Can the evolution of sea ice help us understand current climate change?

·2-min read
New research published in Nature Communications suggests that studying the evolution of sea ice going several centuries back could help us understand climate change.

Sea ice is a key indicator for assessing the impact of global warming on the planet. A team of researchers from Brown University in the United States has identified a new molecule to reconstruct information about the abundance of sea ice over the last few centuries. According to the scientists, this discovery could prove valuable in the current assessment of climate change.

Mainly starting to form at the fall in the Arctic Ocean, pack ice plays a key role in regulating the climate system. In particular, it insulates the cold waters of the oceans in winter.

According to this new study, published in Nature Communications , studying the evolution of sea ice going several centuries back could help us understand climate change triggered by human activity.

Scientists have focused on an organic molecule often present in ocean sediments at high latitudes, known as tetra-unsaturated methyl alkenone (C37:4).

"Looking at the concentration of this molecule in sediments of different ages could allow us to reconstruct sea ice concentration through time," said Karen Wang, PhD student from Brown University and main author, in a press release .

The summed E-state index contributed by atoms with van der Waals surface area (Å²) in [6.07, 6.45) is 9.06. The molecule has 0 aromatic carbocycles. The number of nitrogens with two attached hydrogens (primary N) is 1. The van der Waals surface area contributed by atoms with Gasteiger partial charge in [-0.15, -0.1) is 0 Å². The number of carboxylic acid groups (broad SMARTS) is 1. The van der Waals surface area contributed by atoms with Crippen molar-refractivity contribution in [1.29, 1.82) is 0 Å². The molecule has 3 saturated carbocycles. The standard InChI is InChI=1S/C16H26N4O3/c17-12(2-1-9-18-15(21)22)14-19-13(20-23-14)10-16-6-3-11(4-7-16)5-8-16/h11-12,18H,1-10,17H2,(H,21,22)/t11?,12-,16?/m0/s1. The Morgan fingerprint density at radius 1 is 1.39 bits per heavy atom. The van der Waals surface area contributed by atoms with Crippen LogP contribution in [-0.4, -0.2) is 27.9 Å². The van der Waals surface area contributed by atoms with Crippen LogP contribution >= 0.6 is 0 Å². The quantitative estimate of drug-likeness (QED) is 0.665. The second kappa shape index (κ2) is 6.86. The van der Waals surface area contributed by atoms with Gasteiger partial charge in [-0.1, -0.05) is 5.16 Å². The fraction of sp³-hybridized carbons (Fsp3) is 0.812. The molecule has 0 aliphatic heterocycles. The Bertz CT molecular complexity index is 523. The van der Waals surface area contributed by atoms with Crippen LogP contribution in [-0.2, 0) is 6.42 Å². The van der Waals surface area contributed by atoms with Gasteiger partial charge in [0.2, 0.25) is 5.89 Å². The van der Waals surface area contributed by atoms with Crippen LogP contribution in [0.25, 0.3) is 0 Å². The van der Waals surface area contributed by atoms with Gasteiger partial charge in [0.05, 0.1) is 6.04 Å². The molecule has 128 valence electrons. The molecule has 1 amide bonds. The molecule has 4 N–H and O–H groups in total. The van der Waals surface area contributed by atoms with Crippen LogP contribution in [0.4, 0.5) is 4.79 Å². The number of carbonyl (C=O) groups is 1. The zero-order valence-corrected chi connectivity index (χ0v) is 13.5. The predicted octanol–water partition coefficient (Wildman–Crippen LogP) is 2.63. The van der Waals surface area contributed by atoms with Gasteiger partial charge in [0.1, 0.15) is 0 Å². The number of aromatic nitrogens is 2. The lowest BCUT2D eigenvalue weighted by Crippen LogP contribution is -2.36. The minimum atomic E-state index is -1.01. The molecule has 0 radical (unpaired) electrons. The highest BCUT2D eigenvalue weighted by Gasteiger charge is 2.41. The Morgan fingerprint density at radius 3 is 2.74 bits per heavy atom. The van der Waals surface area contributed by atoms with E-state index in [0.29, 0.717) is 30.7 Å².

"That was mostly what the C37:4 alkenone was known for -- throwing off the temperature ratios," said Yongsong Huang, co-author of the study. "Nobody knew where it came from, or whether it was useful for anything. People had some theories, but no one knew for sure," added the scientist.

To unravel this mystery, the researchers studied samples of seawater sediment containing C37:4, sampled from ice-covered areas around the Arctic. They performed DNA sequencing to identify the organisms present in the samples.

Better predict future climate change

At the end of the experiment, scientists identified several previously unknown species of glacial algae. Then they cultivated these algae in a laboratory and found that they produced an exceptionally high quantity of C37:4.

Their research showed that the highest concentrations of C37:4 occurred when the climate was coldest, such as during the recent Dryas Ice Age, which occurred more than 12,000 years ago. In other words (and quite logically) the warmer the climate was, the more the volume of ice and the concentration of C37:4 decreased.

The scientists behind the publication hope that this discovery will lead to a better understanding of sea ice dynamics over time. According to the researchers, this information would help improve past climate models and thus better predict future climate change.

Last October, the scientific community warned about the surface area of the Arctic ice pack, which was the smallest recorded since the 1980s. A direct consequence of the record heat wave in the summer of 2020.